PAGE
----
In Ukraine, 46 babies born by paid surrogate mothers are waiting alone for their parents to come and get them. The Kiev-based surrogacy clinic Biotexcom has crammed these babies in the “Hotel Venice” in the capital of the county.
Ukraine is among the numerous countries which closed its borders because of the COVID-19 crisis and clients of the clini who come from all around the world, including from European countries, are unable travel to Kiev to take their babies home. Biotexcom published a video on its website where they advised the parents to ask the Ministry of Foreign Affairs of their own country for a special diplomatic authorisation to come to Ukraine for their babies. They also called on the parents’ home nations to let them reunite with their children.
The “Italian network against surrogacy,” which regroups different feminist and lesbians groups, has sent a letter to the Italian ambassador to Ukraine and to Italian foreign affairs minister Luigi Di Maio requesting to check on the newborn’s health status, recalling that surrogacy is forbidden in Italy and in Europe.
It is not the first time that Italian feminist and LGBT groups have declared themselves against surrogacy, with fifty Italian lesbian and activist women signing a document against surrogacy in 2016. It was one of the first document proposed by the LGBT community “to refuse the commercialisation of women’s body.” The promoters said the document should not be considered as prohibitionist, but against the possibility of buying and selling human beings. The Council of Europe also rejected surrogacy in 2016.
Member of the European Parliament calls on the EU to stop supporting Ukraine
Marco Dreosto (Lega), an Italian Member of the European Parliament, called on the European Union to stop financing Ukraine and the political support towards the Eastern nation until it prohibits the practice of surrogacy, which “goes against human rights” as mentioned by the European Parliament Resolution in 2015. The European Parliament in a resolution approved on 17 December 2015, condemned “the practice of surrogacy’ and ‘considers that the practice of gestational surrogacy […] should be prohibited and treated as a matter of urgency in human rights instruments”.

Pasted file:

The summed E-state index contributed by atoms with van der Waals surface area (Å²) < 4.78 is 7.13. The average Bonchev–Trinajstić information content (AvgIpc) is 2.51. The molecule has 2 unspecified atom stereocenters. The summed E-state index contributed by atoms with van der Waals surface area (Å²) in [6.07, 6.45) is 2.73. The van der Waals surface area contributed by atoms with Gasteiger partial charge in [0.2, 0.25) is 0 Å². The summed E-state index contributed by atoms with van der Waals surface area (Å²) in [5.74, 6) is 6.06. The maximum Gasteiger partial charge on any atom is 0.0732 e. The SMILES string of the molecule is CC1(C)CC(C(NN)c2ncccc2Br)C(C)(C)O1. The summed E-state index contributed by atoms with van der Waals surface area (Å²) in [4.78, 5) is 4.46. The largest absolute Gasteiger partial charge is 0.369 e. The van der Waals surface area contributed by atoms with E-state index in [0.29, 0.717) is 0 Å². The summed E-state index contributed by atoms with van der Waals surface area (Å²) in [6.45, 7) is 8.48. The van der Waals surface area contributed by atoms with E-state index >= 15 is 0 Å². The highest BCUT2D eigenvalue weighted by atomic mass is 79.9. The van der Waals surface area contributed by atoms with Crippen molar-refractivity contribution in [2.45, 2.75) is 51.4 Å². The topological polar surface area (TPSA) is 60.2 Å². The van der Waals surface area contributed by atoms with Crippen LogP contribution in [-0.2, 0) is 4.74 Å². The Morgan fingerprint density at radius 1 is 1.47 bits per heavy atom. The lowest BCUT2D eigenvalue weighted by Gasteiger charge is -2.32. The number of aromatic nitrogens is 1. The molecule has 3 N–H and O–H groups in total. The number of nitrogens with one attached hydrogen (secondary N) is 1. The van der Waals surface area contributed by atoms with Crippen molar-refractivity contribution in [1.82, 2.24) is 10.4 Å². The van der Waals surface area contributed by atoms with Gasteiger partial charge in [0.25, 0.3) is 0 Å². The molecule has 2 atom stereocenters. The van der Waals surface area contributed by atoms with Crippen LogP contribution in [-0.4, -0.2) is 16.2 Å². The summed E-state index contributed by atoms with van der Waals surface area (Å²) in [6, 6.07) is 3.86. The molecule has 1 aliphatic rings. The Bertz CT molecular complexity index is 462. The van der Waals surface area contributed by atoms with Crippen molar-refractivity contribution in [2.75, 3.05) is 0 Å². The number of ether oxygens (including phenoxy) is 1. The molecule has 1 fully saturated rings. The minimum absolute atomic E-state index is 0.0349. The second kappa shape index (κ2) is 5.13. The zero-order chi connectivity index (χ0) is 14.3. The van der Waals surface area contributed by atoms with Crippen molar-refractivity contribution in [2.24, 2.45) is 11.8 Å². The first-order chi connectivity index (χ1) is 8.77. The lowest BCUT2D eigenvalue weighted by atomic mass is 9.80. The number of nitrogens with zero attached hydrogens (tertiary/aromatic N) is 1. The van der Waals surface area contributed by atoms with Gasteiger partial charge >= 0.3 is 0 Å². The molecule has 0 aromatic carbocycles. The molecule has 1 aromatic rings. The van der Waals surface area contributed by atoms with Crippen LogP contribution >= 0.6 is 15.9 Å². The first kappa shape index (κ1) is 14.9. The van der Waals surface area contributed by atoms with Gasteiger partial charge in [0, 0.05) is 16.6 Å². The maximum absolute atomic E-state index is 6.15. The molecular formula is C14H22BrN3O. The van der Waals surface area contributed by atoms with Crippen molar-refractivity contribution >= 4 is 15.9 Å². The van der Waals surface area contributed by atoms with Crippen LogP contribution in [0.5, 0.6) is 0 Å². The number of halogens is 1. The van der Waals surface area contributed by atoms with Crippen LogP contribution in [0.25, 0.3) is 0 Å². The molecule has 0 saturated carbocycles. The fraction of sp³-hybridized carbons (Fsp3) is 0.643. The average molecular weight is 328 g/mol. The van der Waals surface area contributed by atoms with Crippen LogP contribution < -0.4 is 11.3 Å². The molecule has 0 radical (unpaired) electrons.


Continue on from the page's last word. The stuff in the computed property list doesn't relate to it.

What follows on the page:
The dark side of Ukraine’s surrogacy boom
Ukraine has become one of the most popular surrogacy centres in the world. The Ukrainian health ministry doesn’t keep official records of surrogacy. Nor are there any available statistics. In Ukraine, future parents are shown photos of women and their general information in a catalogue from which they can pick a surrogate or an egg donor. They can choose the sex of the baby and do not need to pass any controls. To hire a surrogate, the couple only needs to prove they are legally married and that they can’t have children, although one of them must have a genetic link to the child. In a country where the law is so lax, “it’s as if there were no regulation at all,” says one Ukrainian deputy.
Biotexcom, Ukraine’s most popular surrogacy company, reportedly offered to surrogate mothers $11,000 for one pregnancy and a $250 monthly stipend – a sum more than three times the average yearly salary in Ukraine of approximately $3,000. Ukraine has become an increasingly popular destination for foreign couples seeking affordable surrogacy services since they became legal in 2002. The average package costs around $30,000, compared with prices between $80,00 and $120,000 in the United States. According to Sergii Antonov quoted by Al-Jazeera, a Kiev-based lawyer specialising in the medical and reproductive field, between 2,000 and 2,500 children are born through surrogacy in Ukraine every year, with almost half through Biotexcom. Demand has surged since 2015 when Thailand, India and Nepal outlawed commercial surrogacy following reports of widespread exploitation of women.
Article published on 8th May and updated on 21st May